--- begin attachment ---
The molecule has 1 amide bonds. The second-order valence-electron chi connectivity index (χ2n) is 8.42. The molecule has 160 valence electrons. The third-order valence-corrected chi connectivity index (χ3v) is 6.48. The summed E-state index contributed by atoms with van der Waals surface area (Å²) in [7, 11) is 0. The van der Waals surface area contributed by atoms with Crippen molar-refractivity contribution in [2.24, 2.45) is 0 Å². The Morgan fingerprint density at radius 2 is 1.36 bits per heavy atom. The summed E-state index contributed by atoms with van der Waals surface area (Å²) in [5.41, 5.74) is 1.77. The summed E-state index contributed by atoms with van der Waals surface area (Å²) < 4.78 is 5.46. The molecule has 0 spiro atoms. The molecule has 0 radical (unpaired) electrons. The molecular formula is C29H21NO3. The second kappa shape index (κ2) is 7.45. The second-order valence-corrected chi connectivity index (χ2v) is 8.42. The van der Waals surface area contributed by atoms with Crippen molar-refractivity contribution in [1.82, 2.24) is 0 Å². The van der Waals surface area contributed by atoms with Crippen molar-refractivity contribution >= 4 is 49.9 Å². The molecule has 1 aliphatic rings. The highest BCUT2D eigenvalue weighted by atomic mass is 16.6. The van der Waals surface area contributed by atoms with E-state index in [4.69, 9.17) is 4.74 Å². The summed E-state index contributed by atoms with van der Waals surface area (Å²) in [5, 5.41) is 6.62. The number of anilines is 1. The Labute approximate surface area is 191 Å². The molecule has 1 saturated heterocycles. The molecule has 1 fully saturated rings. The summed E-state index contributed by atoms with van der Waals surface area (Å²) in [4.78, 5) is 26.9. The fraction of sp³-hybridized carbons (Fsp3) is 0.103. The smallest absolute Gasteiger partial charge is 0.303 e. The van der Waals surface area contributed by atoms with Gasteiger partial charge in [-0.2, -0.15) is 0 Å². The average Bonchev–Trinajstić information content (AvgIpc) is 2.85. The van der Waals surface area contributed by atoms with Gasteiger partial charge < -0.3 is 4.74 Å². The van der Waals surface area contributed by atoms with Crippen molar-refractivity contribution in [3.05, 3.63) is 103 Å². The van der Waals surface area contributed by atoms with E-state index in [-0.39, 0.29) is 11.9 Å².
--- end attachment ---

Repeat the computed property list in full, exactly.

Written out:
The molecule has 1 amide bonds. The second-order valence-electron chi connectivity index (χ2n) is 8.42. The molecule has 160 valence electrons. The third-order valence-corrected chi connectivity index (χ3v) is 6.48. The summed E-state index contributed by atoms with van der Waals surface area (Å²) in [7, 11) is 0. The van der Waals surface area contributed by atoms with Crippen molar-refractivity contribution in [2.24, 2.45) is 0 Å². The Morgan fingerprint density at radius 2 is 1.36 bits per heavy atom. The summed E-state index contributed by atoms with van der Waals surface area (Å²) in [5.41, 5.74) is 1.77. The summed E-state index contributed by atoms with van der Waals surface area (Å²) < 4.78 is 5.46. The molecule has 0 spiro atoms. The molecule has 0 radical (unpaired) electrons. The molecular formula is C29H21NO3. The second kappa shape index (κ2) is 7.45. The second-order valence-corrected chi connectivity index (χ2v) is 8.42. The van der Waals surface area contributed by atoms with Crippen molar-refractivity contribution in [1.82, 2.24) is 0 Å². The van der Waals surface area contributed by atoms with Crippen molar-refractivity contribution >= 4 is 49.9 Å². The molecule has 1 aliphatic rings. The highest BCUT2D eigenvalue weighted by atomic mass is 16.6. The van der Waals surface area contributed by atoms with E-state index in [4.69, 9.17) is 4.74 Å². The summed E-state index contributed by atoms with van der Waals surface area (Å²) in [5, 5.41) is 6.62. The number of anilines is 1. The Labute approximate surface area is 191 Å². The molecule has 1 saturated heterocycles. The molecule has 1 fully saturated rings. The summed E-state index contributed by atoms with van der Waals surface area (Å²) in [4.78, 5) is 26.9. The fraction of sp³-hybridized carbons (Fsp3) is 0.103. The smallest absolute Gasteiger partial charge is 0.303 e. The van der Waals surface area contributed by atoms with Gasteiger partial charge in [-0.2, -0.15) is 0 Å². The average Bonchev–Trinajstić information content (AvgIpc) is 2.85. The van der Waals surface area contributed by atoms with Gasteiger partial charge < -0.3 is 4.74 Å². The van der Waals surface area contributed by atoms with Crippen molar-refractivity contribution in [3.05, 3.63) is 103 Å². The van der Waals surface area contributed by atoms with E-state index in [-0.39, 0.29) is 11.9 Å².